• Richard Fonagy

Want To Know How to Calculate GST/HST On Reimbursable Client Expenses?

Suppose you incur expenses on a project that you will be re-billing to a client. When an expense includes sales tax and you’re in the same province as your client, you just re-bill the subtotal + sales tax (i.e. identical to your outlay). For example, let’s say you incurred a hotel expense in Vancouver for $100 + GST of 5% ($5), for a total of $105. In this scenario, your expense is $100 and your ITC is $5. You would then re-bill your client the same amount: $100 in income or re-billable expense + 5% GST ($5) =$105. In this example you incurred $5 in GST (which you can claim back) but you also collected $5 in GST when you re-billed the client. Everything nets to zero, which makes sense.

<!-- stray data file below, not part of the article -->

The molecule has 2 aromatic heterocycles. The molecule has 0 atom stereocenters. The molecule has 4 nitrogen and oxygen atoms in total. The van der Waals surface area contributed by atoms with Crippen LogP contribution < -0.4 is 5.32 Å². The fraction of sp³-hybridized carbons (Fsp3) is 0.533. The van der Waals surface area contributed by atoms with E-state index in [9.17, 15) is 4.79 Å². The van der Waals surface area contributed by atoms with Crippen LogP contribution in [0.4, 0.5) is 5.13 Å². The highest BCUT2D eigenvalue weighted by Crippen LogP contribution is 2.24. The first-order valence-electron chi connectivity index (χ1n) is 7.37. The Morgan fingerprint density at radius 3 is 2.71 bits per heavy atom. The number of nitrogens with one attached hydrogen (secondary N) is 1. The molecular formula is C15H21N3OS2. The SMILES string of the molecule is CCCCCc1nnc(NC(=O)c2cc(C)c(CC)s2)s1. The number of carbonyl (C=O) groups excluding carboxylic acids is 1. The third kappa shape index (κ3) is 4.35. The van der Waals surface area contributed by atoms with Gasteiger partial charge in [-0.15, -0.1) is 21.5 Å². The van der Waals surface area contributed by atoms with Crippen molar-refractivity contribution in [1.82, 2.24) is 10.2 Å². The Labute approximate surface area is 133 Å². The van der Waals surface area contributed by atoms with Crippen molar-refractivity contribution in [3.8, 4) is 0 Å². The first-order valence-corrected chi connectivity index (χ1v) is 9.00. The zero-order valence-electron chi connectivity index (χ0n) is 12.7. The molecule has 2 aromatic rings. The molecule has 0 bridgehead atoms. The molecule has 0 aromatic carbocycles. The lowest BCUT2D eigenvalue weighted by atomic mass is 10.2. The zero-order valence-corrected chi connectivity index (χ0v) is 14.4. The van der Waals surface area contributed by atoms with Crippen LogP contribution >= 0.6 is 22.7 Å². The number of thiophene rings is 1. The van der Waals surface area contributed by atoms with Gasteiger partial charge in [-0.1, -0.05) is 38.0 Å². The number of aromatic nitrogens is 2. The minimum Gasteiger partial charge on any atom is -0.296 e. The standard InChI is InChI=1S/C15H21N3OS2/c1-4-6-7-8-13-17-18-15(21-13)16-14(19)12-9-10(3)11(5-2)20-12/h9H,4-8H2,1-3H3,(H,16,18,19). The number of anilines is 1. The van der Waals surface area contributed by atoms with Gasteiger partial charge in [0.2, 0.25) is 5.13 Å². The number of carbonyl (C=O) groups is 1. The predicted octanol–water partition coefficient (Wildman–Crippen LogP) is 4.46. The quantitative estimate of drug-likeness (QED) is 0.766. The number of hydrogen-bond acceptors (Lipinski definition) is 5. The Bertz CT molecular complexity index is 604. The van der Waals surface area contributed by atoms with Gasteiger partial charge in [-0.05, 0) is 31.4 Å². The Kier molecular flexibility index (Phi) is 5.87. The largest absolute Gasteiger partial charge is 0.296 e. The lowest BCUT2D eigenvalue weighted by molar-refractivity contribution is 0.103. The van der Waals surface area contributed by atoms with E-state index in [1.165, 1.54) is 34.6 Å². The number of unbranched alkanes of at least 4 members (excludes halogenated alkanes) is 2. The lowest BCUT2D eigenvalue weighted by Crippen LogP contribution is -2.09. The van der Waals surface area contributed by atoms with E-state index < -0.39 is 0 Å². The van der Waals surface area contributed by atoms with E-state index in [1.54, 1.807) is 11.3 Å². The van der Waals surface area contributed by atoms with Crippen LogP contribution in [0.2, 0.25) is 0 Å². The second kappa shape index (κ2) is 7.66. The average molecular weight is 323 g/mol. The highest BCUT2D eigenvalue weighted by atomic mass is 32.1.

More complicated situations arise when expenses are not taxable or when geography comes into play.

Example #1

Your company incurred an expense that is not taxable (let’s say insurance) and it is re-billed to a client in the same province.

Even though the source transaction did not include GST or HST, you would still need to charge GST or HST to your client. In this example, you did not claim an ITC but you collected GST or HST when you re-billed the client.

Example #2

Suppose your company incurred GST or HST on an expense but the client is a non-resident of Canada (i.e. a non-Canadian business).

The basic rule of thumb is that you don’t charge GST/HST on any revenue-generating activities to businesses outside of Canada. The same holds true here.

In this example, say you incurred a $100 hotel charge + 15% HST in Halifax = $115. Your true expense is $100 and your ITC is $15. When you re-bill the client, you would charge them $115 (no GST or HST since they are not Canadian). In this example, you claimed an ITC but did not collect any GST or HST.

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